The second concert begins with one of the world’s most irresistible concert-openers. The Marriage of Figaro almost literally knocked all of Europe on its ear when it was first produced, and the great overture, one of the most infectious, utterly irresistible pieces of music ever conceived, became an instant constant staple. It has never lost its place in the repertory.
The Violin Concerto of Samuel Barber is the most popular violin concerto ever written by an American composer, and deservedly so. Its dominant note is one of nostalgic, wistful reverie, until breathtaking virtuosity is unleashed in the last movement – a sort of hoedown, perhaps, as idealized by a city slicker. The soloist is Max Tan, one of the amazing players in the Youth Orchestra’s phenomenal string section.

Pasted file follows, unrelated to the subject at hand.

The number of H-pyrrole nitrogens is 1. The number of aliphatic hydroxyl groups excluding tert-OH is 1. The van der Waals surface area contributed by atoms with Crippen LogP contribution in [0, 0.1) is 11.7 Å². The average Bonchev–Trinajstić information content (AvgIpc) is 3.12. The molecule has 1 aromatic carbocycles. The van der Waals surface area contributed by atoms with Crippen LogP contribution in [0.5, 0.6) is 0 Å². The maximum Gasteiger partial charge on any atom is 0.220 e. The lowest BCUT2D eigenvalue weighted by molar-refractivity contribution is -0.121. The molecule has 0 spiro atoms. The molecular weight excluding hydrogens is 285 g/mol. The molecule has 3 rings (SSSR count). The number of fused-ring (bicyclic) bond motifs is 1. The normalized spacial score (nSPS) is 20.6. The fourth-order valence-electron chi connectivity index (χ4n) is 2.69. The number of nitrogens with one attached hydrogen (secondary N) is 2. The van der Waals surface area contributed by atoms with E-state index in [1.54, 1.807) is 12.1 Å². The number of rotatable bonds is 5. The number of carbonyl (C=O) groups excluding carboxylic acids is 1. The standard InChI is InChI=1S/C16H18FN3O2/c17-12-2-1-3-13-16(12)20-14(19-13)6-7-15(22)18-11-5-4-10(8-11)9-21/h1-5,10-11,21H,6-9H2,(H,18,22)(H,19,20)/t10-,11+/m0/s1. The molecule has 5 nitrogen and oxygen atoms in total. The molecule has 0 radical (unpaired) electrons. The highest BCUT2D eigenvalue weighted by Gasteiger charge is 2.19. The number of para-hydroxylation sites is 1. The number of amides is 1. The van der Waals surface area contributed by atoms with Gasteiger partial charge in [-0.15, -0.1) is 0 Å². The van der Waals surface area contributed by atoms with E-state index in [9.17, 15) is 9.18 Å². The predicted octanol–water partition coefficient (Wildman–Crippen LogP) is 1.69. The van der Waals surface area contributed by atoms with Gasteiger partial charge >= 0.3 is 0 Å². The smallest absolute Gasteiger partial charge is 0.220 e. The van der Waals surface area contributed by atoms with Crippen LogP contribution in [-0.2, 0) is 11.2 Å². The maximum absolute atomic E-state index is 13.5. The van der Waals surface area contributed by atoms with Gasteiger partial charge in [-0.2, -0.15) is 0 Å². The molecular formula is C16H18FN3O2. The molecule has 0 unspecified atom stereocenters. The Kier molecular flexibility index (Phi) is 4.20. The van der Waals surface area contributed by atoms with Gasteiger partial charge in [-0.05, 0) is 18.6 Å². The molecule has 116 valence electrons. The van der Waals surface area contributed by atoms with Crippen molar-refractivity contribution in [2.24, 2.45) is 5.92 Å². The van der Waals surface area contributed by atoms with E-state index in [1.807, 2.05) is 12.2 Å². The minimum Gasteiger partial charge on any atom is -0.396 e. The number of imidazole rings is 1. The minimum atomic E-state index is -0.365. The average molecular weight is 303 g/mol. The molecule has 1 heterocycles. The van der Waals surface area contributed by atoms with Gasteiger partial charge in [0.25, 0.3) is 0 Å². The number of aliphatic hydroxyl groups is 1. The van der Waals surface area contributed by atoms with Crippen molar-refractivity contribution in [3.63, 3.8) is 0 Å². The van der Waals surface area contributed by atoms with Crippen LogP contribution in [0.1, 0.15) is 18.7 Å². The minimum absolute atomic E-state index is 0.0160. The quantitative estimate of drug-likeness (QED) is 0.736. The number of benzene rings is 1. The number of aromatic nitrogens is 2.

After intermission comes the huge, kaleidoscopic Fifth Symphony of Mahler. This work has always been a special favorite of Mr. Zander’s. Its five movements limn a drama of vast scope and urgency, a kind of tragedy in reverse. It starts in brooding, despair, and death, moves through great anguish, outlandish satire, and the ineffable love-drenched musings of the famous Adagietto, to arrive at a solid, joy-filled, feet-on-the-ground place of optimism and hope. It ends, in fact, with the traditional ending of comedy, a marriage – in this case the marriage of Mahler himself to his beloved Alma. The range of emotion in this work is staggering, and the piece is of such technical complexity that it is a formidable undertaking for even the world’s greatest orchestras. We are sure that the experience of this work will be unforgettable for players and audience alike.